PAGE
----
Agnes Leonard – Miss Coney Island 1924
Love those 1920s bathing suits.
Though undated, our photograph is from July 29, 1924, at Steeplechase Park. Miss Coney Island would go on to represent the neighborhood in the Miss America Pageant. This was before each state had just one representative. Continue reading
Upper Level Of The Queensboro Bridge – 1917
This view was taken by an official city photographer June 26, 1917 documenting New York’s infrastructure. The Queensboro was the first cantilever bridge over the East River. The photo is unusual because Continue reading
The 10 Commandments For Men Wishing To Divorce-Proof Their Marriage – 1923
“The average woman is a bundle of highly strung nerves.”
We continue with part two on the advice given out in 1923 by New York City’s Legal Aid Society, Domestic Relations Division to help to save marriages.
Here is the portion given to husbands to insure domestic tranquility:
1. Be generous according to your means. A woman rightly expects liberal support from her husband. She is duly considerate of sincere effort and tolerant of misfortune, but differentiates sharply between ill fortune and inertia. Continue reading
The 10 Commandments For Women Wishing To Divorce-Proof Their Marriage – 1923
“Men are but overgrown children…”
100 years ago, New York City’s Legal Aid Society, had a Domestic Relations Division helping to save marriages.
Through vast experience sorting out marital spats, the Society accumulated 10 rules that if followed could make marriages divorce-proof.
A wife would know how to keep her husband affectionate and faithful. By the same token a husband, following a similar set of rules, could insure domestic tranquility with his wife.
Here are the 10 Rules For Wives from 1923:
Magazine Censored By The Post Office – 1914
What was considered obscene 100 years ago? The publishers of a monthly magazine, The International, devoted to fiction, music, drama and politics, were told the January 1914 issue could not be mailed.
Why? The magazine’s cover.
Here is the cover in question. Continue reading
Advertising The Wonderful Two Headed Girl
The Story of A 19th Century Oddity – Millie Christine
While recently highlighting one of the silliest movies ever made, The Thing With Two Heads, we came across stories of other human anomalies.
Co-joined twins Millie and Christine (or Christina) McKoy were famous in the 19th century, sometimes billed as “The Wonderful Two Headed Girl,” “The Two-Headed Nightingale,” or “The Eighth Wonder of the World.”
The truth about this “two headed girl” was quite different than what was advertised. Continue reading
How Beer Was Made At The Jacob Ruppert Brewery
Massive fortress-like building of the Ruppert Brewery Third Avenue 91st St. 1940 photo: NYC Municpal Archives
Jacob Ruppert is mainly recognized as the man who bought Babe Ruth from the Red Sox in 1919 forever changing baseball. With that one transaction, Ruppert, the Yankees co-owner and his management team began a dynasty.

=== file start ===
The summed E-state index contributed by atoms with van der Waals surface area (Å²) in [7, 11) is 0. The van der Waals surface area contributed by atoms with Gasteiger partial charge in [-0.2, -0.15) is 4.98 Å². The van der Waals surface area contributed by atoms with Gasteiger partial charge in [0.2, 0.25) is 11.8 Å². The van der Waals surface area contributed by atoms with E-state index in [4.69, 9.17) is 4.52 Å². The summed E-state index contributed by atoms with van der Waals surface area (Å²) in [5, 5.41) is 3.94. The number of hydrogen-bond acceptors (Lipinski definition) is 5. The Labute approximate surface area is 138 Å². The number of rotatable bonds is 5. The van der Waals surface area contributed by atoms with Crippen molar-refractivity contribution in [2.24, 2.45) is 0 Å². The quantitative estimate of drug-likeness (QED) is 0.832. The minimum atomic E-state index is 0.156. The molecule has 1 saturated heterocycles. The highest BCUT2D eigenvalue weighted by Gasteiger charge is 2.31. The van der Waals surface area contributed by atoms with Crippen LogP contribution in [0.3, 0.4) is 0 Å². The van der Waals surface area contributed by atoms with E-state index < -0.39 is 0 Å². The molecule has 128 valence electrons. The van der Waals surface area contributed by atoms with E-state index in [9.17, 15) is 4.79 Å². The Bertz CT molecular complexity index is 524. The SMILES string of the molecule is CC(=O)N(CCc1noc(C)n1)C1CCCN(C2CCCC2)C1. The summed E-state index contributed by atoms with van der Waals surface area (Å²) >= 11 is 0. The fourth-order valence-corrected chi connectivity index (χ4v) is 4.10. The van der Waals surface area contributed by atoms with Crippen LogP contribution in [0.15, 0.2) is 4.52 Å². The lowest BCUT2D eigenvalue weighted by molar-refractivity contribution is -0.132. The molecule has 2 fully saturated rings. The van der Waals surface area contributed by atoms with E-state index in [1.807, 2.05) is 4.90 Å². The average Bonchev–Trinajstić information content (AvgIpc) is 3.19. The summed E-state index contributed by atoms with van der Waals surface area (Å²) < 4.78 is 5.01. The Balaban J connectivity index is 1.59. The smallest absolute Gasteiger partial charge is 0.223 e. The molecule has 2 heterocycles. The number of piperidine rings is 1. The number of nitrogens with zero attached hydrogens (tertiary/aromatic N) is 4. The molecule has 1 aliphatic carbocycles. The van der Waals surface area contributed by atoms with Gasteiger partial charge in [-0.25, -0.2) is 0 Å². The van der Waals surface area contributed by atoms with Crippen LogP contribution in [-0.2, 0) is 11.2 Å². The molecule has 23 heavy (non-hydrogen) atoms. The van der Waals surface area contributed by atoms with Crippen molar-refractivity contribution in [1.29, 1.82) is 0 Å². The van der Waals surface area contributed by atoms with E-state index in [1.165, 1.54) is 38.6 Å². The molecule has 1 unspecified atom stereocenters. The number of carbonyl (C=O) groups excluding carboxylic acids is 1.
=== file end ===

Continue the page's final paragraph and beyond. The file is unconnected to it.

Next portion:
To older New Yorkers the name Ruppert also meant beer. The Ruppert Brewery was between 91st and 92nd Street from Second to Third Avenue. Continue reading
“Did My Speech Sound Silly? Did it?”
Lou Gehrig to a friend minutes after making his “Luckiest Man” speech on July 4, 1939, Lou Gehrig Appreciation Day.
Early in the day before being honored at Yankee Stadium, Lou Gehrig told a reporter, “There hasn’t been a day since I came up that I wasn’t anxious to get in uniform and out on the field. But today I wish I was anywhere but in this stadium.”
For the ceremony Lou Gehrig was standing on the field for one hour in between games of a doubleheader with the Washington Senators, as accolades and gifts descended upon him.
Mayor Fiorello La Guardia, Postmaster James Farley, Yankee general manager Ed Barrow and current and former teammates and opponents were there. Besides gifts, they all gave Gehrig the one thing he did not want – sympathy. Continue reading
50 Advertisements From The 1947 Saturday Evening Post
Maybe advertising is not an accurate portrayal of what America is or ever was. But it shines a light on American dreams, living the good life and most of all consumerism. Today we’re turning back the clock to just after World War II.
All the ads appear in the February 8, 1947 Saturday Evening Post, a bastion of conservative American values.
American soldiers returning home to a prosperous economy. A baby boom follows. Spend, America, spend.
One thing you’ll notice if you read the fine print: EVERYTHING was “Made in America.” Everything. Even a simple comb. Yes, Ajax comb company took out a small ad in the magazine that must have cost them the equivalent of at least 500 combs. It’s the sort of item that today would only be made in China, as we’ve decimated our ability to produce our own goods. Continue reading
The Lady With The Fans, Her Sexcellency Sally Rand
Sally Rand bubble dance photo by Ziegfeld Follies glamorist Alfred Cheney Johnston
Earlier in 2020, History Channel’s American Pickers featured a show about buying Sally Rand’s personal memorabilia. Most viewers were probably perplexed as to why host Danielle Colby was so excited. In terms of forgotten superstars, Sally Rand, (born Hattie Helen Gould Beck, 1904-1979) would rank pretty high today. Not so for Ms. Colby who understands and admires the artistry that Sally Rand created. Continue reading